I can clearly see a shiny track in the carbon on the circuit board where the metal brushes were rubbing against.

To my amazement, the track was starting about 2mm before the brush actually even TOUCHED the sensitive carbon part!!!

I take a pair of fine jewlers pliers, and bend each metal brush and tab just a few millimeters so that they will make perfect contact right on the edge of the carbon film.

I screw the cover back on, screw the gas pedal back onto the firewall and plug in the harness.

Start the engine, wait for the idle to drop. Perfect, idling around 700. I tap the gas pedal (with the tip of my TOE!)




It's amazing how such a small modification makes a HUGE difference in driveability and response.

If anyone wants pictures on how to do this, let me know.

Please digg my story!

Step 1:

Remove Three 10mm nuts holding gas pedal to firewall:
Click the image to open in full size.

Step 2:

Slide back red lock tab on connector:
Click the image to open in full size.

Step 3:

Use flat head screw driver to press tab down inside of connector, and pull connector away from gas pedal assembly:
Click the image to open in full size.

Step 4:

Take pedal assembly over to your workbench. Remove five TORX T-15 screws on electrical cover.
Click the image to open in full size.

Step 5:

Remove electronic cover: Notice how the circuit board says REV 1.0? That means they haven't revised this gas pedal assembly since they first used it back in 2005!!! (My car is a 2008!)
Click the image to open in full size.

Notice the circuit board with the wedge shaped carbon tracks. Notice the shiny marks on the tracks. See how they start slightly before the end of the gold track? That is your deadspace! Any movement before the very edge of the gold track will not be registered by the ECU!!!

THE ONLY WAY to fix this is mechanical adjustment. NO amount of tuning can remove this deadspace, it's simply impossbile!

Step 6:

Look at the pedal assembly. Notice the metal tabs and fine wire brushes? These are what we want to modify.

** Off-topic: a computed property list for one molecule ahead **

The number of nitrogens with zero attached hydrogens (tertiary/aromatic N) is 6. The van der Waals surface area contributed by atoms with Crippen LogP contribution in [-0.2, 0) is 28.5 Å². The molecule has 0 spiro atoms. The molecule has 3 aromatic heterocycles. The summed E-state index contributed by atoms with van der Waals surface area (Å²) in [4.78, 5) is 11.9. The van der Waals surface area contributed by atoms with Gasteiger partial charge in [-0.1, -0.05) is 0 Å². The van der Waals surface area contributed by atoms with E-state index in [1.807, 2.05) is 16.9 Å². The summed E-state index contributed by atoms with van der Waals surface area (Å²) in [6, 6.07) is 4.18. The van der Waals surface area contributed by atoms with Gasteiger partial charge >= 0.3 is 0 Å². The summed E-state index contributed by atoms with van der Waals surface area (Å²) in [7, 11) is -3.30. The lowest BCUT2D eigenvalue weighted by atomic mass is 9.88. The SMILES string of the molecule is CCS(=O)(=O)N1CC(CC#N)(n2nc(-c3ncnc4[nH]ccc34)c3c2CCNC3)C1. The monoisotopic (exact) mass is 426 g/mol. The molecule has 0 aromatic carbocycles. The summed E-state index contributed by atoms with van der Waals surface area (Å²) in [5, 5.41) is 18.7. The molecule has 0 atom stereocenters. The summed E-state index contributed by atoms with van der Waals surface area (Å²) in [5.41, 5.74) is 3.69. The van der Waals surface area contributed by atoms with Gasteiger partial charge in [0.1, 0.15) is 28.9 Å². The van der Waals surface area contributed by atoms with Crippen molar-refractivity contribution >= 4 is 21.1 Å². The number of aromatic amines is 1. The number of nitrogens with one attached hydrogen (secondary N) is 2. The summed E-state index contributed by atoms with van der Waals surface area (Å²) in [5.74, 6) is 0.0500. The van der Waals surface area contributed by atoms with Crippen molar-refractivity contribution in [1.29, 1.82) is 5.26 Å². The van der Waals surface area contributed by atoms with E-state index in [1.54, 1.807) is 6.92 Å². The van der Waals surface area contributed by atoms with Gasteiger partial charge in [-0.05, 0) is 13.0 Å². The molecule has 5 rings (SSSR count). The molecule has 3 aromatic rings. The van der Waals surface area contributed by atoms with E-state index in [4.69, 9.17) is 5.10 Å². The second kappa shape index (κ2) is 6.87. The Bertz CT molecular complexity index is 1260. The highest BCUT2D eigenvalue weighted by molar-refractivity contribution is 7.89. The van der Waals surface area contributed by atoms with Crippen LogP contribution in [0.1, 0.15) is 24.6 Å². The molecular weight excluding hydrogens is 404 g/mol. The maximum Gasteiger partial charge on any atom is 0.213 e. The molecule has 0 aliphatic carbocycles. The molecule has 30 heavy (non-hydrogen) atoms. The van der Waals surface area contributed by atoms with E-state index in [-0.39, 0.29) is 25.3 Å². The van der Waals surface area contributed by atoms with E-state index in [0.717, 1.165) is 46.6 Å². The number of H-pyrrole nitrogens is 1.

Click the image to open in full size.

Very carefully, bend the brushes up so that they don't have such a steep angular bend in their tips. I have already done this in these photos, so it's not apparent how sharp the bend in the wires were prior to me modifying them. They are like this _/ and you want them to be straighter so that they move closer to the edge of the brass/carbon track.

Click the image to open in full size.

Using some fine pliers, carefully bend the tips of the wires. These are VERY fine wires, be very careful.

Click the image to open in full size.

Now bend the entire metal tabs up very slightly to compensate for the change in angle at the tips of the wires.

Click the image to open in full size.

More pictures of the wires:

Click the image to open in full size.

Click the image to open in full size.

Another shot of the circuit board:
Notice that by bending the wires, we are moving them closer to the edge of the carbon/gold seam. This removes the dead space.

Click the image to open in full size.

Step 7:

Put the cover back onto the pedal assembly. NOTE: There is a rubber gasket that goes in the slot. MAKE SURE not to lose it, or crush it, this could cause your vehicle to accelerate uncontrolably! Screw the 5 TORX screws back in VERY CAREFULLY do not distort the cover, or you may bend the wires and cause bad ju ju.

Click the image to open in full size.

Click the image to open in full size.
Re-install the pedal, and enjoy your new dead space free throttle!

I am not responsible if you ruin your 50$ gas pedal assembly by breaking off the fine wires, or over bending them.
Thankyou so much for this! I been feeling that lateness when I press the gas. And I finally did exactly what u were saying and tested it out and it fckn made a huge difference!!! It feels so much better and runs alot better! As soon as I hit the pedal there's no delay!!! Once again thankyou sooooo much for this!!!